Speaking of differences, Fever Frenzy features a randomized customers system. When you start a level, both the colors of the beds as well as the patients that walk into the door are randomized. So you’re guaranteed to never play the same game twice. This is both a good and a bad thing – sometimes the combination of colors makes it much easier to match colors and get a bonus that way, and sometimes it makes it pretty well impossible to get the expert score. The positions of the beds are also different in every hospital, and the game purposefully place numbered bed in weird places so you have to plan ahead – beds 4 and 5, for example, are at opposite ends of the screens in the Rainforest levels. It also intentionally creates detours for you as the game goes on to make it more difficult for you to get to patients.

There is a skill-buying system in place, so you can use whatever money you saved at the end of each level to buy upgrades for your character. This is both a good and bad thing. Well, it’s mostly a bad thing. Sure, you can buy upgrades for your character, but this doesn’t really affect the difficulty scaling in a good way. If you’re good at the game and you constantly hit expert, you get more money, and can buy more upgrades to make the game easier. If you’re not good at it, and consistently barely make goal, you won’t have enough money to buy upgrades, and the game gets harder. In a game like this, it’s much more efficient to upgrade your character automatically while using all that “extra” money for decorative purposes.

There is also a “perks” system where you are allowed to use your power-ups once during each level. These either stops all the viruses (or monkeys) or lets you heal with your hands, etc, that are really “super” power-ups. Fever Frenzy does get frantic enough that you will find yourself wishing that you could use a perk again in a given level.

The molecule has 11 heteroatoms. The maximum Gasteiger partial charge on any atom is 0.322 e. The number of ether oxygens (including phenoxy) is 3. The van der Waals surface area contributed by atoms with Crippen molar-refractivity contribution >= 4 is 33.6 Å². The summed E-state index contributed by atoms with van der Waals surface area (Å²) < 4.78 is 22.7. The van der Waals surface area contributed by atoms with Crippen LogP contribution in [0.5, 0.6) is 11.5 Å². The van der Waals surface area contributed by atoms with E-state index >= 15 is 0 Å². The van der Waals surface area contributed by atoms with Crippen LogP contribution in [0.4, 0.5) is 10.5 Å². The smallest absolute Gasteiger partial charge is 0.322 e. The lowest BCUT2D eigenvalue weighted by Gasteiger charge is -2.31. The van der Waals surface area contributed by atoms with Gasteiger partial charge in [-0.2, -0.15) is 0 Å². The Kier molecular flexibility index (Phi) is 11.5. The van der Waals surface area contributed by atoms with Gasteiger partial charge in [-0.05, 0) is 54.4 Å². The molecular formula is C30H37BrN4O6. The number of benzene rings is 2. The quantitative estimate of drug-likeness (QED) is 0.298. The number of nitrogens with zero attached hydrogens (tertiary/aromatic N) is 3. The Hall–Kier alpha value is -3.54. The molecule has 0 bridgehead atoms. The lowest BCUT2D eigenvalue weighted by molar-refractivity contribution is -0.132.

There is a mini-game in Fever Frenzy, although you only really get to play it 3 times. It involves picking out DNA strands from a petri dish that matches the DNA strands shown on the left side. It’s a lot of fun, and really should’ve been used more often – I find myself missing the game a bit, since it’s not replayable via the map screen either.

Fever Frenzy does not save mid-level, but demands that you restart a day if you want to continue. Strangely enough, when you click continue, it doesn’t send you back into the map screen. It seems a small thing, but that means that if you went back to an older level to try for expert, but you change your mind, you can’t just quit it and do a later level. You’re stuck there until it’s over I also wish there was more interaction between the patients, but there was already enough “extras” in the game to keep me playing.

The graphics are lively enough, but they are hand-drawn sprites, and the animations doesn’t seem as smooth as other games in this genre. The environments that you’d be working in, however, are quite lovely – they have little details to them that really adds to the frantic quality of the game. The music is pretty good too – each hospital has its own theme, and it was nice to not have to listen to the same tune for 40 levels. Sound effects are stellar; the voice-acting really did a whole lot to enrich this game.

Fever Frenzy is definitely an asset in the time management genre – it has variety, good power-ups, humor, and most of all, it is awfully addictive, and unlike some games of this genre where you wish it was over by level 20, this one keeps you playing to the end, and the randomized levels ensure that no two levels are the same. Even though it’s not a Minute Game, it can be played when you can take a 10 minute break. Recommended for those of us who has good reflexes – it’s hard!

Hints: Fever Frenzy